That’s the change our children find unremarkable and even fun, the change they’re fully engaged in, whether or not we fear it, block it, or embrace it. “We’re growing a bunch of people who see what they do as social and collaborative and as parts of joining online communities,” said Arizona State University professor James Paul Gee in an interview for PBS Frontline a few years ago. He talked about how naturally our kids fall into what the business world calls cross-functional teams, “where everybody on the team is an absolute expert in something, but they know how to integrate their expertise with everybody else’s…. And kids are ready for this world.”
Where we can help them is with the media and social literacy, the critical thinking, that enable them to notice, discern, choose, collaborate, and create confidently, so they can know they’re contributing in a way nobody else can.
“On the way into the [radio] studio today,” Godin told Tippett, “I passed a 1934 Rolls Royce. And in those days, if you were really rich, you bought a fancy expensive car like that. So we went through this era where you would value something that was physical. But now the things we pay extra for are connection, right? The things we pay extra for are what … networks can we be part of – what conference can we go to, who can we be with? And the people we choose to be with, the products and services we choose to talk about, are all interesting and unique and human and real, as opposed to industrial and cheap and polished and normal. And so, as individuals, what we have to see is a shift has gone on from the days of Henry Ford, when one creative person had 50,000 people acting on their wishes.” He’s talking about the difference between the world our parents were born into and the world our children were born into. Not enough of us see this yet, and that’s the real obstacle for our children. Parents and educators need to get this now.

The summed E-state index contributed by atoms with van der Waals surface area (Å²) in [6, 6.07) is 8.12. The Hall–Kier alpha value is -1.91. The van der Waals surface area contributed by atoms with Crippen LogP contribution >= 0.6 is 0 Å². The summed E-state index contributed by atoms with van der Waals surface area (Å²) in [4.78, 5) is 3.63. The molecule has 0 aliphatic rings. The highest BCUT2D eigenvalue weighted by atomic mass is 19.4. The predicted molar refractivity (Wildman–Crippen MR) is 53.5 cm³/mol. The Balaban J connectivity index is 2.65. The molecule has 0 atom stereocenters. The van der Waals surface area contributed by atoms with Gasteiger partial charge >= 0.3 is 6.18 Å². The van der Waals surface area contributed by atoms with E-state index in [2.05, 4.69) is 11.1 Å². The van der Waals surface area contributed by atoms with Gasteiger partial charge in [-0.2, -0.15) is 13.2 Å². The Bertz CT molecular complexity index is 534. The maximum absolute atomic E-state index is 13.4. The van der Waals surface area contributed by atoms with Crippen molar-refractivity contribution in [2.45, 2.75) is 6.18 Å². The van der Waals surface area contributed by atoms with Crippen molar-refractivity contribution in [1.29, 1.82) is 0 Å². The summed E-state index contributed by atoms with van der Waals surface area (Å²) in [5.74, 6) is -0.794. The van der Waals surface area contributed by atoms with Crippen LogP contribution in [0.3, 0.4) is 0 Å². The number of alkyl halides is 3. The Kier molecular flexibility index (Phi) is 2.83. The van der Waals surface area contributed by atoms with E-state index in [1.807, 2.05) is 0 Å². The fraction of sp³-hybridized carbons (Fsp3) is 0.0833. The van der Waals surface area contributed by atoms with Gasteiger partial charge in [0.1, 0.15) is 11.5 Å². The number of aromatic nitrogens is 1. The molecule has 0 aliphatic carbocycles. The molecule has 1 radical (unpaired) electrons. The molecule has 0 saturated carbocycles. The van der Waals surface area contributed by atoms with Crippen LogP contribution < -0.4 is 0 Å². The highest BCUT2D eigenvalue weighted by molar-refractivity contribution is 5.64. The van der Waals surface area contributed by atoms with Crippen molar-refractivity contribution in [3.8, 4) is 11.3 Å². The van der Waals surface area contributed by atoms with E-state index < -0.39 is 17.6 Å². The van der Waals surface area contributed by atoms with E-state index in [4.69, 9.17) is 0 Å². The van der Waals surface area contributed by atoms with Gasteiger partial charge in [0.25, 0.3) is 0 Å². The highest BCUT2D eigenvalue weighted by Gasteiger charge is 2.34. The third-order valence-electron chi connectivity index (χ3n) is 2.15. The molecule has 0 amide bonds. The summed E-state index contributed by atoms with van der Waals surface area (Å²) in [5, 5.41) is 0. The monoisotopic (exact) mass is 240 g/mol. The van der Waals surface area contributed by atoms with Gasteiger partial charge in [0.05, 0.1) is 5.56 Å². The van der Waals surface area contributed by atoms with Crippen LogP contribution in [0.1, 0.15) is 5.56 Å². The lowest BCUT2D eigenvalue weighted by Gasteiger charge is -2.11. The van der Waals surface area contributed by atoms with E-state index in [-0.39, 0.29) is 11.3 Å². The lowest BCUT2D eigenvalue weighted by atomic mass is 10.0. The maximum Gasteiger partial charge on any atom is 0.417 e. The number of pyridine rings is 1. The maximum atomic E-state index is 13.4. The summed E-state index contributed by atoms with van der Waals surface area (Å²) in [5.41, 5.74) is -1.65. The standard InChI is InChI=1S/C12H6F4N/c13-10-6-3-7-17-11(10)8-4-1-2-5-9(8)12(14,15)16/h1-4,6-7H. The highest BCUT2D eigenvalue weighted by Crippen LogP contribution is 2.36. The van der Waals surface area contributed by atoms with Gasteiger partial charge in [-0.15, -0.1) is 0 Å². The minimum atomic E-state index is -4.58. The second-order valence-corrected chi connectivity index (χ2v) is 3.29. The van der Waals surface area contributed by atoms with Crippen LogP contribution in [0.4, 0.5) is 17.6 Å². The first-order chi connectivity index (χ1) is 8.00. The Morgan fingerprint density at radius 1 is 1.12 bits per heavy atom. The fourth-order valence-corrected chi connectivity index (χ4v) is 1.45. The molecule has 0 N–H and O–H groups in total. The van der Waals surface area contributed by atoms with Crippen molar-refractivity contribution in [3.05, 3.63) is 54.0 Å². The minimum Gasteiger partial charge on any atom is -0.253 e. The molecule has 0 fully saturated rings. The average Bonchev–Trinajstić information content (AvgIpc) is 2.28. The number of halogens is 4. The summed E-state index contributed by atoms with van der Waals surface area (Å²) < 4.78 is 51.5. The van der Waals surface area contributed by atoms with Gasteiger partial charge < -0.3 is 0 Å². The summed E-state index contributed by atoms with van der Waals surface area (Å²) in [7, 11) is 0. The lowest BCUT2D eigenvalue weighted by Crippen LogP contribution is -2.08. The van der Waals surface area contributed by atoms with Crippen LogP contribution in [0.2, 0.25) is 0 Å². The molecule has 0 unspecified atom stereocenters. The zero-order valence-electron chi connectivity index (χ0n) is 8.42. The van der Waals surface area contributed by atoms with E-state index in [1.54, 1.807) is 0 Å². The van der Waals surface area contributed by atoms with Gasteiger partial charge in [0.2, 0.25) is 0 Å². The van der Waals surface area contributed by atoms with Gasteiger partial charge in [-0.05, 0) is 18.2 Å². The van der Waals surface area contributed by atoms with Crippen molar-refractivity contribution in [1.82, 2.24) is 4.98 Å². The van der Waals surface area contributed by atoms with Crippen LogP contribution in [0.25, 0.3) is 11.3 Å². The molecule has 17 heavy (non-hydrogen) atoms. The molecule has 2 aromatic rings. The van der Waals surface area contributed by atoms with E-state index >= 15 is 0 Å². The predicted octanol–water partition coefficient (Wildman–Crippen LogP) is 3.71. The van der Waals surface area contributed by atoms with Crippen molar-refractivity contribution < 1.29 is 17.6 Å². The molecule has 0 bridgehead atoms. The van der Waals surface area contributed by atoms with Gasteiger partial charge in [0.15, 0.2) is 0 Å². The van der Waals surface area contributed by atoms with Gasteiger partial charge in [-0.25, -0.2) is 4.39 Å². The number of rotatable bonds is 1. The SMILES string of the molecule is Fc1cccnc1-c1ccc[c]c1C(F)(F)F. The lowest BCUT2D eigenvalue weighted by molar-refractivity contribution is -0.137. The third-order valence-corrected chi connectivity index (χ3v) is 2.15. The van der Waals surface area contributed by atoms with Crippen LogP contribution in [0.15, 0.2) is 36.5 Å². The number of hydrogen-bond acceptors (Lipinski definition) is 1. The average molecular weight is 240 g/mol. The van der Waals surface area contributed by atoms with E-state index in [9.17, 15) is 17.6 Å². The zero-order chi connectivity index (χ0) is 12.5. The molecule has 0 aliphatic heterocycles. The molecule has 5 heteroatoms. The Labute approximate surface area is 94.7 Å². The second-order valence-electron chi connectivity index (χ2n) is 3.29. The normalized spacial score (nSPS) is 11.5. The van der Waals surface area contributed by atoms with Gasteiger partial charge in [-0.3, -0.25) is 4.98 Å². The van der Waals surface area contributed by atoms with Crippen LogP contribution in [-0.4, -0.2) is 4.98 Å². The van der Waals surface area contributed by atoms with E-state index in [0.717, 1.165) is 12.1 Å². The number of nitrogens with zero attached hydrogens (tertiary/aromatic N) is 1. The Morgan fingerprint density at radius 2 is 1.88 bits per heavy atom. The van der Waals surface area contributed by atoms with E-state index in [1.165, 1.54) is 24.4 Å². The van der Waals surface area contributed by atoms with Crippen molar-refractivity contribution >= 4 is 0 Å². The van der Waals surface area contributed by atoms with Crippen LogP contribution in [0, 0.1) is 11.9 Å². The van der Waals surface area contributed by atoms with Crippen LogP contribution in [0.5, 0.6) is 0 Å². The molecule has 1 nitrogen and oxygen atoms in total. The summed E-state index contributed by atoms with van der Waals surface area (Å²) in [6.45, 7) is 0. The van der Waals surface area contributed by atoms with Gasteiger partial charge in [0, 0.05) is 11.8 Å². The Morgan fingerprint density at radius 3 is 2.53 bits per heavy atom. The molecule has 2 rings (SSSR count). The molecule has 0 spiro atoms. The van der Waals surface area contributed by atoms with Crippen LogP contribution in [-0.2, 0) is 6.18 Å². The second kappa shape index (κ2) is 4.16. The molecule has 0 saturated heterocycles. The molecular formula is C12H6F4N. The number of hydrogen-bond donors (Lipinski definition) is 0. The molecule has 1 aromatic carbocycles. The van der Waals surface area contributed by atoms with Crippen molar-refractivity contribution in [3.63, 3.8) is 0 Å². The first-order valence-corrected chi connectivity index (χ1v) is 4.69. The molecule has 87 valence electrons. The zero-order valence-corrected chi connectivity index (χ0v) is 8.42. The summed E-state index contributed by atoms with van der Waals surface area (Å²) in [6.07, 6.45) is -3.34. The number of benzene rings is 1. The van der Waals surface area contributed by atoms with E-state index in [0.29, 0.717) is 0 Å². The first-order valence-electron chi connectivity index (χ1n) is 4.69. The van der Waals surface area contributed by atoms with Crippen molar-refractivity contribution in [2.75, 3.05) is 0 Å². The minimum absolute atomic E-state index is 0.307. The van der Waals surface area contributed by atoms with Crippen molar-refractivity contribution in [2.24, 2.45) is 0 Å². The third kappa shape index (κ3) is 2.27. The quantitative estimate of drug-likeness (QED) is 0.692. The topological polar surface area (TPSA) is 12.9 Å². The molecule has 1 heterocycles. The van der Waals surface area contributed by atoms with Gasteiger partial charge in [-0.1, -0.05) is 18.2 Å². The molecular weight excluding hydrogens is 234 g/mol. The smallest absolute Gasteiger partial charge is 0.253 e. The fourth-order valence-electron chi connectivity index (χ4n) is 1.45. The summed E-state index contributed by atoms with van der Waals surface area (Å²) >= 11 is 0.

“The question, as you go forward,” Godin said, referring to marketing (but, again, think collaborative parenting and teaching), “is whether you’ll choose this ethical marketing that doesn’t involve yelling at people, networking your way to the top, spamming people and lying but instead involves weaving a story, weaving a tribe [family, class, school], and weaving a network that means something. Doing work that matters.” This picks up from where I left off with gamification, a big fad right now in and out of education, vs. meaningful gaming – intrinsic vs. extrinsic rewards, the former being what meaningful and engaging lead to.
Back to the map metaphor
So who creates value, art, contributions, etc. now? Who is school supposed to be educating? Someone, Godin says, who is “not following a manual, reading a dummy’s book, looking for a map…. people who work with a compass instead, who have an understanding of true north and are willing to solve a problem in an interesting way.”
It’s a great interview – you’ll probably want to listen to the whole thing with your and your kids’ experiences with education in mind. And here’s a TEDx talk Godin gave specifically about education. I want to thank my friend Lenore Skenazy at FreeRangeKids.com for telling me about it – and for her own take on the interview Godin gave.
- New York Times columnist Tom Friedman says something very similar about the world for which school is supposed to be preparing children, only in a somewhat more jarring way: “Something very big happened in the last decade. The world went from connected to hyperconnected in a way that is impacting every job, industry and school, but was largely disguised by post-9/11 and the Great Recession…. That means the old average is over. Everyone who wants a job now must demonstrate how they can add value better than the new alternatives.” So what’s replacing the need for “IQ” is “PQ” (Passion Quotient) and “CQ” (Curiosity Quotient) – he sounds like some educators I know!
- “No Future Left Behind”: a 5:46 video of Suffern, N.Y. teacher Peggy Sheehy’s middle school students saying, “I can’t create my future with the tools of your past.”
- “Mining Minecraft: Little gamers’ digital play through a teacher’s eyes,” first of a three-part series of guest posts by elementary and middle school teacher Marianne Malmstrom
- North Carolina teacher Lucas Gillispie, who co-wrote the Wow in School curriculum (WoW for World of Warcraft), post at his blog EduRealms on his and his students’ adoption of Guild Wars2 in school: “GW2’s emphasis on character and story during character creation really sets the stage for focusing on a player’s role in the bigger picture of world events.” And here’s a presentation he gave on this in SlideShare.
- Educator Will Richardson’s new book Why School?
- Video interview with Marc Prensky (4:00) on the role of the teacher in today’s world (see my earlier post about it)
- “The whitewater kayaking kind of learning needed today”
- “Unboxing learning”
And a sidebar: “Of fearless parenting in this unmapped landscape”